Rodney C. Adkins, IBM’s Senior Vice President, Systems and Technology Group, has received the highest honor BLACK ENTERPRISE bestows upon a top-ranked exec: 2011 Corporate Executive of the Year. One of the nation’s most powerful business leaders in the tech sector, Adkins manages a 50,000-employee division that generates $18 billion in revenues and serves global clients in automotive, telecommunications, healthcare and manufacturing.
He was presented the award by BLACK ENTERPRISE Chairman and Publisher Earl G. Graves, Sr. at the National Network of Black IBM Retirees and Alumni conference, a business development and leadership event that brought more than 200 to Atlanta this past weekend. “He’s a born competitor…a driven, visionary leader…and an extraordinary manager of talent and resources,” Graves said of Adkins’ attributes. “Moreover, this year’s honoree—and the company he represents—stands at the vanguard of 21st century corporate leadership, constantly resetting the bar for diversity and fairness in the workplace.” Celebrating its centennial anniversary this year, IBM has been listed among the BLACK ENTERPRISE 40 Best Companies for Diversity since the roster’s inception in 2005.
In gaining such recognition, Adkins, 53, is in good company. Past recipients include American Express Chairman and CEO Kenneth I. Chenault, Aetna Chairman and CEO Ron Williams (retired), McDonald’s Corp. President and COO Don Thompson, Whirlpool International President Michael Todman, Amway Chief Global Marketing Officer Candace Matthews and Symantec CEO John W. Thompson, an IBM alum.
He’s deserving of the placement: His achievements and management prowess has placed him among the leading candidates to replace retiring IBM CEO Samuel J. Palmisano. Appointed to his position in 2009, the Miami native who holds a degree in physics from Rollins College and a master’s in electrical engineering from Georgia Institute of Technology oversees all aspects of IBM’s server, storage, systems software and retail store solutions business. The company’s integrated supply chain, which includes global manufacturing, procurement and customer fulfillment also reports to him. The 30-year veteran who is an engineer by training was also responsible for oversight of the servers for Watson, the computer that won the Jeopardy! competition against two champions earlier this year.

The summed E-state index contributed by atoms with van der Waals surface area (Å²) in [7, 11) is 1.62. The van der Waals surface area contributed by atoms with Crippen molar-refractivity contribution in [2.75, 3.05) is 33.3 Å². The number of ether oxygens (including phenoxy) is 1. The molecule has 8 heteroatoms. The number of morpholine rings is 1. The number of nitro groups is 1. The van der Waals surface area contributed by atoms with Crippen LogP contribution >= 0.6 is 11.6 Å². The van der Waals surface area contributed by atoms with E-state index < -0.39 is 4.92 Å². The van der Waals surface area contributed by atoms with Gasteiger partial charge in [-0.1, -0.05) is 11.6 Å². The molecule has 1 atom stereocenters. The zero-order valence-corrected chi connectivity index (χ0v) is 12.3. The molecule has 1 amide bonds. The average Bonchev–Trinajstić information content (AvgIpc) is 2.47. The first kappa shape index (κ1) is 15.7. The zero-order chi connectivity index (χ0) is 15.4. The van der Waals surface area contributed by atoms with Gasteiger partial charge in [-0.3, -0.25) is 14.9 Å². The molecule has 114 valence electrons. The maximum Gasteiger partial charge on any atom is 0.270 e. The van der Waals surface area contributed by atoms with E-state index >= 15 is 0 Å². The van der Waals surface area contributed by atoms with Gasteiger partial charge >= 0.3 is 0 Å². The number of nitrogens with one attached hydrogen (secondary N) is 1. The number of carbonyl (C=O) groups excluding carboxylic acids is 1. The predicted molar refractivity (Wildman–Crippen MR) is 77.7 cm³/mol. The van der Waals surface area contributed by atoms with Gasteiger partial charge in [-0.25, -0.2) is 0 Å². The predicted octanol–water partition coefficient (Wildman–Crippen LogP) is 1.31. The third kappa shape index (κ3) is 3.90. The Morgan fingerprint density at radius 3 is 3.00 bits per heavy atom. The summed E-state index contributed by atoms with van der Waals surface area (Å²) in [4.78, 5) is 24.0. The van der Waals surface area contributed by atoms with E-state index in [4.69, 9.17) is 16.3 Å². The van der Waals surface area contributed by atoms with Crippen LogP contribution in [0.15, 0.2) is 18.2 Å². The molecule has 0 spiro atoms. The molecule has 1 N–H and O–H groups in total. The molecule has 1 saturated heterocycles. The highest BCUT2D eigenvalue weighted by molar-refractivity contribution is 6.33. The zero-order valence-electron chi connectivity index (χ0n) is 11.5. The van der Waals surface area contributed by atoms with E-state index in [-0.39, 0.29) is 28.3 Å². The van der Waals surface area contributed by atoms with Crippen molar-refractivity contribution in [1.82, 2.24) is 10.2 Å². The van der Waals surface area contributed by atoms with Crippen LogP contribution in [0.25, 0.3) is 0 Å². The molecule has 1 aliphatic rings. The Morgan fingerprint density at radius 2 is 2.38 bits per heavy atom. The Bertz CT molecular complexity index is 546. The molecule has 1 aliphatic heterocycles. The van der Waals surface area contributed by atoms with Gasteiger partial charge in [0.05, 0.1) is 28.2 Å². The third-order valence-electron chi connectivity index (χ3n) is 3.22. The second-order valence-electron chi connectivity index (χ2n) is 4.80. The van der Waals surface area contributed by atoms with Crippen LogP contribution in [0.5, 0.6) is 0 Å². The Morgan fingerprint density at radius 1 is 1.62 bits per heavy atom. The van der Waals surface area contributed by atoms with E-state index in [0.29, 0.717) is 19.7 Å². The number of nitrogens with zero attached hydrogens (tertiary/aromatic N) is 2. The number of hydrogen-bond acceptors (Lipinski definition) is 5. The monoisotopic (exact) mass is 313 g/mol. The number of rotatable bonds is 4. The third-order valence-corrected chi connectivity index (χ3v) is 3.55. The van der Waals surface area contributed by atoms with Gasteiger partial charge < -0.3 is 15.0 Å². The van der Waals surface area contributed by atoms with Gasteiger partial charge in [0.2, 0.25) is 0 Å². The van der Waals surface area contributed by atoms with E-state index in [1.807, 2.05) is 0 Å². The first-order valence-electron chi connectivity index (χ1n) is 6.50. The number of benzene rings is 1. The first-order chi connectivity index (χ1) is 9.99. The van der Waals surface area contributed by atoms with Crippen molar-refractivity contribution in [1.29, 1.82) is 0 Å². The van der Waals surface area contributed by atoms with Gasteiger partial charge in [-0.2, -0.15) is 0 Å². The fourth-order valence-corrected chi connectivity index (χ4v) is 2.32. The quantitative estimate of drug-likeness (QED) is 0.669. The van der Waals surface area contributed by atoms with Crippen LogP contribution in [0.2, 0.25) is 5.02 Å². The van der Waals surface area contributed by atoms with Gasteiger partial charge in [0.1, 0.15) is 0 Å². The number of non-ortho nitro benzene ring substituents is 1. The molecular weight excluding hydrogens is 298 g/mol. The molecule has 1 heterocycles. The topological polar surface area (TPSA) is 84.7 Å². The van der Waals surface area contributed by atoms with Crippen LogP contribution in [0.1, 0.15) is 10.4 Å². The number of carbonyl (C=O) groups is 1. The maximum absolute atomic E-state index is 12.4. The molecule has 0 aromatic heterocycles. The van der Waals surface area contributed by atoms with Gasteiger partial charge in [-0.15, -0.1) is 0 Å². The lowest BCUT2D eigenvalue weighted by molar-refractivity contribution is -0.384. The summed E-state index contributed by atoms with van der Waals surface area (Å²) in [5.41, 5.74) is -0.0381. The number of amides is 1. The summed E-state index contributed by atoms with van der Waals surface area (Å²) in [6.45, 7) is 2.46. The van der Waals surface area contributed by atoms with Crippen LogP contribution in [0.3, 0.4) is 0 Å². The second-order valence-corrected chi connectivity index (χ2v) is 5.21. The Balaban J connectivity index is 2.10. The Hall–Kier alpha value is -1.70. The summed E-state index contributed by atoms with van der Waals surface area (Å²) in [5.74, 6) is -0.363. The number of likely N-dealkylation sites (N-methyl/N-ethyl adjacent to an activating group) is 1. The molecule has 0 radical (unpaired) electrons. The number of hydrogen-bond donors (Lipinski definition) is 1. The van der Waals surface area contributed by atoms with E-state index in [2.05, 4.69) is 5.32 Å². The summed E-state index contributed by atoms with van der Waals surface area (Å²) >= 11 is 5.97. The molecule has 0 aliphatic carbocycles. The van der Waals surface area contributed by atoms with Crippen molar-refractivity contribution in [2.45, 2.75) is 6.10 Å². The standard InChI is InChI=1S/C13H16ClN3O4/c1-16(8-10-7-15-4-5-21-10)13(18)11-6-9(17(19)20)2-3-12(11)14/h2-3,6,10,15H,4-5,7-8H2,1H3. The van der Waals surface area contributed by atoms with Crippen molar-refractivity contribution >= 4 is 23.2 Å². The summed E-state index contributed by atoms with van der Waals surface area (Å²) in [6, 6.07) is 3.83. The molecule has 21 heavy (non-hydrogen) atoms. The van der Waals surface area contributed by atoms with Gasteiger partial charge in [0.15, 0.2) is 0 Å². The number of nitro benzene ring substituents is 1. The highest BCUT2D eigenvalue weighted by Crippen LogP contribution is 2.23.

True to form, Adkins spent his acceptance saying that “he was humbled by the honor… and I thank the magazine helping me have a great professional and personal year” before giving the audience a presentation on the 130-year history of technology and Black achievement. Excited by technology entering “the learning era” and IBM’s Smarter Planet thrust, he foresees the computer power and analytical capabilities of Watson transforming healthcare, finance, transportation and media sectors, among others.
Beyond using technology to improve quality of life and taking IBM to greater global influence and profitability, Adkins, a board member of National Action Council for Minorities in Engineering, promotes educational and mentorship programs to develop the next generation of African American engineers and scientists. He told the audience: “We all have a responsibility to reach back and pull through.”
For more on Adkins, read the September 2011 issue of BLACK ENTERPRISE magazine currently on newsstands and view Executive Editor Caroline V. Clarke’s Power Player interview on the award-winning, nationally syndicated television show, Black Enterprise Business Report on Saturday, Oct. 8 and Sunday, Oct. 9 (check times and listings in your area).